The Green Knight might not be the feel-good film of the summer. Something about the way David Lowery (A Ghost Story, Pete’s Dragon) directs The Green Knight brings us up close and personal with our own mortality. The charming way Lowery’s story is delivered through lead actor Dev Patel (Hotel Mumbai, The Best Exotic Marigold Hotel) makes audiences feel the struggle of life and death right along with him.
At the film’s start, Gawain (Patel) is a nephew of King Arthur (Sean Harris, Mission Impossible: Fallout, The Banishing) and is noteworthy among the lords of His Majesty’s Round Table. He is passionate in life and erm, love, but does not aspire to a greater vocation in life. He has a favoured woman, Essel (Alicia Vikander, Tomb Raider) who he enjoys visiting, and while it’s never spelled out, she is likely a woman of low birth.
Gawain also has a mother, Morgan Le Fey (Sarita Choudhury, A Hologram for the King), a courtier of King Arthur’s court and, in this film adaption, she is sister to King Arthur. And, given what audiences all know in the collective imagination, she’s secretly also very experienced in witchcraft. Morgan also does her best to pretend not to notice Gawain’s drunken sexual exploits (she’s probably too busy with her witchcraft).
Gawain’s life as he knows it turns upside down the day that he is celebrating Christmas, making merry at King Arthur’s court. A visitor (Ralph Ineson, The Witch) comes riding into King Arthur’s court, with skin of tree bark, and arms and head of branches. He is a man…but more like a tree, than a man. He is the Green Knight for which the movie is named. He possesses an axe and issues a dare to the court-any of King Arthur’s knights who will strike him a blow, will be struck a blow in the exact same way, within a year.
Hastily, Gawain volunteers to prove his worth, and-oops!-beheads the Green Knight. Now, the Green Knight must answer with the same blow in kind. In one year’s time, Gawain must travel forth to the Green Chapel, find the Green Knight, and receive his blow. In the process of finding the Green Knight, he finds many supporting characters, such as the mysterious Lord (Joel Edgerton, Bright) and his Lady (beautifully portrayed by Alicia Vikander again).
As a lover of fantasy, I was drawn to this movie as soon as it came out. The Green Knight promised to be a strange retelling of an Arthurian story that tugged at my memory. Upon watching the trailer, I immediately recalled it as a story I remembered reading in university, the story of Sir Gawain and The Green Knight. “Oh yeah, The Green Knight!” I must have said to myself. “The one where he (the Green Knight) plays a game with Sir Gawain, but he’s kind of a dick about it.”
Indeed. (I definitely wrote a twenty-page paper about that story, though I cannot speak to its quality.) It’s both bold and ambitious for Lowery to choose Sir Gawain and the Green Knight, or any Arthurian myth, as his source material. And of course, to choose the beloved Dev Patel as his Gawain, an actor who first captured audiences’ hearts and showed that it’s not about the destination, but about the journey, in Danny Boyle’s Slumdog Millionaire.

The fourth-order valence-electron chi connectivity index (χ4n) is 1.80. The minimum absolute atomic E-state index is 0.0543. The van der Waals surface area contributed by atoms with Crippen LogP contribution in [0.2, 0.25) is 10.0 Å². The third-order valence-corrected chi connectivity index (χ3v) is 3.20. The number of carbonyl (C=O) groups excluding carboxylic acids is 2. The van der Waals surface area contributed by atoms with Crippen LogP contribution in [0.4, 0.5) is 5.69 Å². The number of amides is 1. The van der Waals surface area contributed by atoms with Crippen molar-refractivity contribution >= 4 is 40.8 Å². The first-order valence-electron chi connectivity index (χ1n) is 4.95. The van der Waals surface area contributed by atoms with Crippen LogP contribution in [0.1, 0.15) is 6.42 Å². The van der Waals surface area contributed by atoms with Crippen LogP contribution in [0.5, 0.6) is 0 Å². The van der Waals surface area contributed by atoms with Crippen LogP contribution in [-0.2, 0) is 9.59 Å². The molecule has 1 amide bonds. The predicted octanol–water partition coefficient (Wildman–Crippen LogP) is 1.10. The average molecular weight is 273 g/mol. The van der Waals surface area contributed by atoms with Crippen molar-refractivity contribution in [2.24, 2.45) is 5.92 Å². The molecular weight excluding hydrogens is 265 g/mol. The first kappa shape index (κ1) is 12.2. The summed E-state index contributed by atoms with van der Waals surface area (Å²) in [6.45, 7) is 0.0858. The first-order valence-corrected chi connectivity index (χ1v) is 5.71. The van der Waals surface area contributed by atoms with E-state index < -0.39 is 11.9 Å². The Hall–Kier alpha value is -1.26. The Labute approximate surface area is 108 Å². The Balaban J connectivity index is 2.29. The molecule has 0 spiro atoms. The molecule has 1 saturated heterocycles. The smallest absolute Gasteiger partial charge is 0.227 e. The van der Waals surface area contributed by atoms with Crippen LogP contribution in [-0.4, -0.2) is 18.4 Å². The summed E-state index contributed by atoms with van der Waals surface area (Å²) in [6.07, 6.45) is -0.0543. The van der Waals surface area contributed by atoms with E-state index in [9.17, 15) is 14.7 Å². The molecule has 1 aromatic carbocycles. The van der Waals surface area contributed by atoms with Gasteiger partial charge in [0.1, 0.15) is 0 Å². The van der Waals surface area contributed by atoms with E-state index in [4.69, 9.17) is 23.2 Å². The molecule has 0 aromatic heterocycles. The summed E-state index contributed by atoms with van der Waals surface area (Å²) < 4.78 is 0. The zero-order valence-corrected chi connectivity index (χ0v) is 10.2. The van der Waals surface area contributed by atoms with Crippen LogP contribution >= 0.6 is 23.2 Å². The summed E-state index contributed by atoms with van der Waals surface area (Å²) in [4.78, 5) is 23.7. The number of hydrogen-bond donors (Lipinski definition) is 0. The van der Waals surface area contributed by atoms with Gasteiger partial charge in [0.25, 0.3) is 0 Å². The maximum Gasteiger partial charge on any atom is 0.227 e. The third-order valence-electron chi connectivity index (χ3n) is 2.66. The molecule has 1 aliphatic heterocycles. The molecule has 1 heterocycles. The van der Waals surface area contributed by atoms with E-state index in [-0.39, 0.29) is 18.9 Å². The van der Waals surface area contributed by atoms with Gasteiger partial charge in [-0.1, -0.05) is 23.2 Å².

Patel brings something special to the film not simply because he is an actor of colour. He lends the role a certain gravitas-and sensitivity-that would be difficult to replicate with any other actor. With Patel in the lead role as Gawain, he cuts a swoon-worthy, brooding figure. Taking root in audiences’ hearts as the tall, dark, and handsome knightly type, you simply cannot picture a better Gawain than him to tell the story.
There’s something about Lowery’s tone that works well with Patel, Vikander, Edgerton, and Ineson. Ralph Ineson in particular is a treat to watch as the Green Knight himself, and his deep, rumbling voice belies a bit of mischief here and there. Even before Gawain proclaims he believes in the supernatural world, the audience sees the otherworldly beings are not to be trifled with. Gawain recognizes quickly that he has written a check he is loathe to cash.
Throughout a good half of the film, Patel is carrying the narrative depicting the trials and tribulations of Gawain. But Patel tells the story with grace, being at turns both vulnerable and brooding. In a story with a premise where one should be sure of what happens, Patel’s honesty in his screen presence keeps one watching and guessing-right up until the end.
In English literature, Sir Gawain was held up as a shining example to other knights of King Arthur’s court of what a knight could look like and what kind of values he should embody. And what virtues he should possess, as Sir Gawain’s journey was often fraught with peril and not without a little temptation. Without a lot of righteous moralizing, Lowery’s film The Green Knight makes this journey accessible to all. The Green Knight shows that, if we all arrive at the same place in the end, then we must be honourable and honest with the time that is given to us.